Medicare, the national health insurance program for seniors over the age of 65, is a sweeping program that provides benefits for over 61 million recipients each year. Most people have heard the word, but few understand the nuances of the program. After all, each of the four parts provides a different level of coverage, so there are a lot of distinct details to digest.
If you’ve got questions, we’ve got you covered. Here are the basics every senior should know about their Medicare options.
Do I Qualify?
Generally, Medicare is available to seniors over the age of 65, as well as younger people with disabilities. If you receive Social Security benefits, which you become eligible for at age 62, you will automatically qualify for Medicare when you reach 65.
What Does Medicare Cover?
Medicare is offered in four parts, and each tier provides a different type of coverage:
- Part A: All enrollees receive Part A, which covers inpatient hospital care, surgeries, skilled nursing care, and more. As long as you’ve worked at least 10 years and paid Medicare taxes during those years, you’re eligible to receive premium-free coverage.
- Part B: Doctor visits and tests are covered under Part B, as well as outpatient care and medical equipment. You’ll be required to enroll in Part B if you aren’t already getting “creditable coverage” elsewhere, like from an employer or spouse.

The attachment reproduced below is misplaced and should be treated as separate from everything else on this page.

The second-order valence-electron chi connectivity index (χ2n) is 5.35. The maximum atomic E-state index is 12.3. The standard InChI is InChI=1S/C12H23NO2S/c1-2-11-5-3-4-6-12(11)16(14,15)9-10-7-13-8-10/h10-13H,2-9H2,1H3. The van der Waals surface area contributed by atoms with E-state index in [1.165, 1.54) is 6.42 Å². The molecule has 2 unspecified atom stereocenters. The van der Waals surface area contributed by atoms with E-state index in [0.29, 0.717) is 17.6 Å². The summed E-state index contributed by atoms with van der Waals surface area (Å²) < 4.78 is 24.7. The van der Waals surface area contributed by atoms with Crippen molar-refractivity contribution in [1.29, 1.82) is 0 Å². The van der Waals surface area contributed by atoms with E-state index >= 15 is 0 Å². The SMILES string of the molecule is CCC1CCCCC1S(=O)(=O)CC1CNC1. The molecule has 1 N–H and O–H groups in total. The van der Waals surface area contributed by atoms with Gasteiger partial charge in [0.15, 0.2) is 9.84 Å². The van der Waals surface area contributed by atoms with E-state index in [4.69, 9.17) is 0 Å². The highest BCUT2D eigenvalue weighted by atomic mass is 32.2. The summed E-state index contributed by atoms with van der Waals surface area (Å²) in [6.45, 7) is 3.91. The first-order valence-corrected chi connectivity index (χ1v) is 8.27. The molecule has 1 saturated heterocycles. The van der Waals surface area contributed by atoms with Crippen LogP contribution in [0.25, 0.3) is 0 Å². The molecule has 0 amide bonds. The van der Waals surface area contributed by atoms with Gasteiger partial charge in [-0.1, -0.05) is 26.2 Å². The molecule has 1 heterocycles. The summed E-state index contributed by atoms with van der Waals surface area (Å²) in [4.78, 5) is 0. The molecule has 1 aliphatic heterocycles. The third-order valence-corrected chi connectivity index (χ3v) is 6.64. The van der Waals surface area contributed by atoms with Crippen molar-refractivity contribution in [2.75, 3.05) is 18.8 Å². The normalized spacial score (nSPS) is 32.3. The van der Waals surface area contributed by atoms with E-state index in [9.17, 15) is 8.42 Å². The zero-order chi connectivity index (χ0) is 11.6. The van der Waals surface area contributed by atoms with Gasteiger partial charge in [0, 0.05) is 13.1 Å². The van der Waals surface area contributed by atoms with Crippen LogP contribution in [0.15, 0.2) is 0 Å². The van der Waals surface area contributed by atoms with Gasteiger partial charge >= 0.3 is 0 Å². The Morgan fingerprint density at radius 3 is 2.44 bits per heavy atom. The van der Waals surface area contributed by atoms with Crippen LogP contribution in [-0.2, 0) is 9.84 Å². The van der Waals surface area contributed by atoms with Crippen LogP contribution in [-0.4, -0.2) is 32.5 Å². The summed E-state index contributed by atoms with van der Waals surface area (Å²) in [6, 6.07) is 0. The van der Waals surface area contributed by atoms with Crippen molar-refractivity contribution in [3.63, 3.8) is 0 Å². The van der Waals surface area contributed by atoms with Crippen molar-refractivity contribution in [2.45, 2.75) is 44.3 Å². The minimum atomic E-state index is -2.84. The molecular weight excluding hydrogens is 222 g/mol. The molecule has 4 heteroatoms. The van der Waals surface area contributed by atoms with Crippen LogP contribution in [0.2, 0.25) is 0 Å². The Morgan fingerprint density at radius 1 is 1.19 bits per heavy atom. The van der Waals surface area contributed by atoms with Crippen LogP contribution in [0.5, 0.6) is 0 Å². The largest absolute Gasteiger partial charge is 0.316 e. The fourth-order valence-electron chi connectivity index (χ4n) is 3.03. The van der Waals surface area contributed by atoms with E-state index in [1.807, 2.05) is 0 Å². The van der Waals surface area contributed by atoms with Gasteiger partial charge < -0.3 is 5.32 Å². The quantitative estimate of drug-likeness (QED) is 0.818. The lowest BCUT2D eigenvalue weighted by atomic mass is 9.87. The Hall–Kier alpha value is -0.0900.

- Part C: Otherwise known as Medicare Advantage, Part C is available as an alternative to traditional Medicare and includes services covered under Parts A and B, as well as prescription drugs (Part D).
- Part D: Like Medicare Advantage, Part D, which covers prescription drugs, is provided through private insurance companies. Unless you receive drug coverage from another source (like Advantage), you will be required to purchase Part D.
Can I Get Assistance If I Can’t Afford My Premiums?
With all the different layers of coverage, you may be concerned about whether you can afford Medicare. Beneficiaries with limited income can take advantage of a Medicare Savings Program (MSP), which can be used to pay premiums, deductibles, and coinsurance. There are four types of savings programs and they all come with their own income limits and requirements.
Do All Healthcare Providers Accept Medicare?
Most doctors (96 percent) accept traditional Medicare. Some medical practices, however, prefer to treat patients insured with certain Medicare Advantage plans, because they often provide higher reimbursement rates.
All of these plans, each with their own set of rules and conditions, may seem overwhelming. The good news is you have a range of options available to you when it comes time to enroll in Medicare. Make the most of your benefits by doing your research before determining which plan is right for you.